Desjardins Quebec Balanced is just as Quebec-centric, except that about 40% of its assets are in bonds, of which 87% are issued by the provincial government. Their average duration is 6.5 years.

Quebec government bonds have benefited from investors' growing confidence in the province's debt management, and its political stability. "For a long time, they suffered from a large negative spread compared to Ontario bonds, but that spread has now shrunk to four or five basis points, thanks to Quebec's tighter management of its debt," explains Alain Rhéaume, portfolio manager of the fixed-income portion of the fund. "Furthermore, the fear of political separation doesn't hold sway any more. Institutional investors like that kind of story."

Investors Quebec Enterprise isn't a pure Quebec play. It focuses on companies that have their head offices in Quebec and a large part of their assets or revenues in Quebec. But the fund also holds  Royal Bank of Canada (RY) and  Bank of Montreal (BMO), simply because their head offices are formally in Quebec, even though the key administrative offices are in Toronto and by far most of their businesses are outside Quebec. "I also reach outside Quebec to own sectors that have little presence in the province, which explains the presence of  Suncor Energy Inc. (SU)," says Décarie. In all, the "pure" Quebec stocks represent about 75% of the portfolio.

Some companies, notably Alimentation Couche-Tard and SNC-Lavalin, are held in all three funds. And for good reason. For example, SNC-Lavalin has made a solid comeback since its pre-2015 legal problems. "The new president Neil Bruce is taking care of the business now, not of legal matters," says Décarie. "The company is consolidating recent acquisitions in the U.S. and everything is back on the growth path."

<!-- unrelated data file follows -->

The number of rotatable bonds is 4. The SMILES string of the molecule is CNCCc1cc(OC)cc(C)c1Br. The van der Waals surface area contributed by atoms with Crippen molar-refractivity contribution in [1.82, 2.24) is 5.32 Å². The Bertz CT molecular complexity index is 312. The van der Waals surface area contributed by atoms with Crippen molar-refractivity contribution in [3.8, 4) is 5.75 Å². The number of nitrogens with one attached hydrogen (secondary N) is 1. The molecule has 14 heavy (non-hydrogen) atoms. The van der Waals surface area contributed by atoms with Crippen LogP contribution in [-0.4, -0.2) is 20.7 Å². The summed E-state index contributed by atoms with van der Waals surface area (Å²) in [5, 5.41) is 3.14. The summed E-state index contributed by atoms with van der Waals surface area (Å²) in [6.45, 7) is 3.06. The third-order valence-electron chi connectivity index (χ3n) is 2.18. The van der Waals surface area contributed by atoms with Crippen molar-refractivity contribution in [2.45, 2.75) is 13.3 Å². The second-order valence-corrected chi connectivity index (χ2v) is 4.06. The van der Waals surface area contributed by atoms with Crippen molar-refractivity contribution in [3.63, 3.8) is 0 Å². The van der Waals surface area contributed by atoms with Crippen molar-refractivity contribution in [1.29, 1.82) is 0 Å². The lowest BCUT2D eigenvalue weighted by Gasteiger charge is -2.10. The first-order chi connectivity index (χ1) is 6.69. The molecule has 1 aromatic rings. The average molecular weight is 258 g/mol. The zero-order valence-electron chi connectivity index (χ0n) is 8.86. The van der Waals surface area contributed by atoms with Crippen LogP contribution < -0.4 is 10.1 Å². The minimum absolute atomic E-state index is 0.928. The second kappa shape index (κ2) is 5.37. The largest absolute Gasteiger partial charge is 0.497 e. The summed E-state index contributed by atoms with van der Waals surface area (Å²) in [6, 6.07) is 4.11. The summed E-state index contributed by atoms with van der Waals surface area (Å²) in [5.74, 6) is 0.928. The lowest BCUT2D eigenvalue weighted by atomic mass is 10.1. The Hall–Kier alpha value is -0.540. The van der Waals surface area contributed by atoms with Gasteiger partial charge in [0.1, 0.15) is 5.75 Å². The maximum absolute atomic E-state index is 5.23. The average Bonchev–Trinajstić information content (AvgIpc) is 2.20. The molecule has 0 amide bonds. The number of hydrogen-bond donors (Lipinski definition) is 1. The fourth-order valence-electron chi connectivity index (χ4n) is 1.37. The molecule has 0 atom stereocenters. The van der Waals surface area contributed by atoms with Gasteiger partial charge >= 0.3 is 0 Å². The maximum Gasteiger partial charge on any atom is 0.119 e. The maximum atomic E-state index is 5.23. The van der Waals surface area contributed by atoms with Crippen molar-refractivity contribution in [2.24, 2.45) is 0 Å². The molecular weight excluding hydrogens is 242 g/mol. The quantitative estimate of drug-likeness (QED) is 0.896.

A less prominent stock, but one that has produced strong returns, is Dollarama Inc. (DOL). The retailer is "on a roll in the dollar-store sector that is growing everywhere," says Desjardins' Felx. The company has a market capitalization of $17 billion, with revenues of $3.2 billion and net income of $519.5 million. At a recent $157, the stock price is nearly five times higher than five years ago. "Its contribution to the total return of the portfolio is very strong," Felx adds.

Another standout Quebec company is MTY Food Group Inc. (MTY), a restaurant consolidator that operates brands such as Sushi Shop and Thai Express. "The company has very predictable revenues, few capital expenses and a very diversified offering," says Lecavalier. "When we bought the stock 15 years ago for $1, the company had only five banners. Now, it has about 75, and the stock stands at $50, he recalls. That's the advantage of buying microcaps."

Facebook Twitter LinkedIn

About Author

Yan Barcelo  is a veteran financial and economic journalist with more than 30 years of experience, Yan writes for many publications in Toronto and in Montreal, including CPA MagazineLes Affaires and Commerce.

© Copyright 2024 Morningstar, Inc. All rights reserved.

Terms of Use        Privacy Policy       Disclosures        Accessibility